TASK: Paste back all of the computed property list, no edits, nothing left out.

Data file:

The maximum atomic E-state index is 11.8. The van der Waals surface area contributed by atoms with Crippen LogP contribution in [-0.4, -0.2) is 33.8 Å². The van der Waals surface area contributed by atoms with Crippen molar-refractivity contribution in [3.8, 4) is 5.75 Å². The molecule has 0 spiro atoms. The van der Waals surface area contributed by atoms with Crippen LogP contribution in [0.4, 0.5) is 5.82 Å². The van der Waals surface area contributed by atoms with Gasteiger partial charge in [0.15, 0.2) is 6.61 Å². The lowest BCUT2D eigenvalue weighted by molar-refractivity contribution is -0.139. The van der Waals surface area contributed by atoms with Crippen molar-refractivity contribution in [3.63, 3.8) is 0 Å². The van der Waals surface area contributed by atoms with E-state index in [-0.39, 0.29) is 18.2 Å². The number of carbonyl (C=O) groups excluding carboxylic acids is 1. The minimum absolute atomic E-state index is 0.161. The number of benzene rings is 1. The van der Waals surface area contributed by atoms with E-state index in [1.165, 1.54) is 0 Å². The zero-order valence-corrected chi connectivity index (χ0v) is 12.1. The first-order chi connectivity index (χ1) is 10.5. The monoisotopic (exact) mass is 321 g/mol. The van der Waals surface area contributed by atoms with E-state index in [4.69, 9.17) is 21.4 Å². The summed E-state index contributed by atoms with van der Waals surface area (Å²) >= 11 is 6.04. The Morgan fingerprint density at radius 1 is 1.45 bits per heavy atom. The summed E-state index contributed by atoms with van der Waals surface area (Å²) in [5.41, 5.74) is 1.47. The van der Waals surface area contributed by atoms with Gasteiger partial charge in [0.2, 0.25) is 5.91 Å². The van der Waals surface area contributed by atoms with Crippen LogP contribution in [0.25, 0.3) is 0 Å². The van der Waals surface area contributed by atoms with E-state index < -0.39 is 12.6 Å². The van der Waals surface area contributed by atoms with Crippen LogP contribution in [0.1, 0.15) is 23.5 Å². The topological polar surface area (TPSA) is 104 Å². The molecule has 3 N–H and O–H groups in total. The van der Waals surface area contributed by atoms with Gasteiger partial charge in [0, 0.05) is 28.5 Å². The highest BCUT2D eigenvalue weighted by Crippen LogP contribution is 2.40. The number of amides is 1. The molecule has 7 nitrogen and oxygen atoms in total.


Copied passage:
The maximum atomic E-state index is 11.8. The van der Waals surface area contributed by atoms with Crippen LogP contribution in [-0.4, -0.2) is 33.8 Å². The van der Waals surface area contributed by atoms with Crippen molar-refractivity contribution in [3.8, 4) is 5.75 Å². The molecule has 0 spiro atoms. The van der Waals surface area contributed by atoms with Crippen LogP contribution in [0.4, 0.5) is 5.82 Å². The van der Waals surface area contributed by atoms with Gasteiger partial charge in [0.15, 0.2) is 6.61 Å². The lowest BCUT2D eigenvalue weighted by molar-refractivity contribution is -0.139. The van der Waals surface area contributed by atoms with Crippen molar-refractivity contribution in [3.63, 3.8) is 0 Å². The van der Waals surface area contributed by atoms with E-state index in [-0.39, 0.29) is 18.2 Å². The number of carbonyl (C=O) groups excluding carboxylic acids is 1. The minimum absolute atomic E-state index is 0.161. The number of benzene rings is 1. The van der Waals surface area contributed by atoms with E-state index in [1.165, 1.54) is 0 Å². The zero-order valence-corrected chi connectivity index (χ0v) is 12.1. The first-order chi connectivity index (χ1) is 10.5. The monoisotopic (exact) mass is 321 g/mol. The van der Waals surface area contributed by atoms with E-state index in [4.69, 9.17) is 21.4 Å². The summed E-state index contributed by atoms with van der Waals surface area (Å²) >= 11 is 6.04. The Morgan fingerprint density at radius 1 is 1.45 bits per heavy atom. The summed E-state index contributed by atoms with van der Waals surface area (Å²) in [5.41, 5.74) is 1.47. The van der Waals surface area contributed by atoms with Gasteiger partial charge in [0.2, 0.25) is 5.91 Å². The van der Waals surface area contributed by atoms with Crippen LogP contribution in [0.25, 0.3) is 0 Å². The van der Waals surface area contributed by atoms with E-state index < -0.39 is 12.6 Å². The van der Waals surface area contributed by atoms with Crippen LogP contribution in [0.1, 0.15) is 23.5 Å². The topological polar surface area (TPSA) is 104 Å². The molecule has 3 N–H and O–H groups in total. The van der Waals surface area contributed by atoms with Gasteiger partial charge in [0, 0.05) is 28.5 Å². The highest BCUT2D eigenvalue weighted by Crippen LogP contribution is 2.40. The number of amides is 1. The molecule has 7 nitrogen and oxygen atoms in total.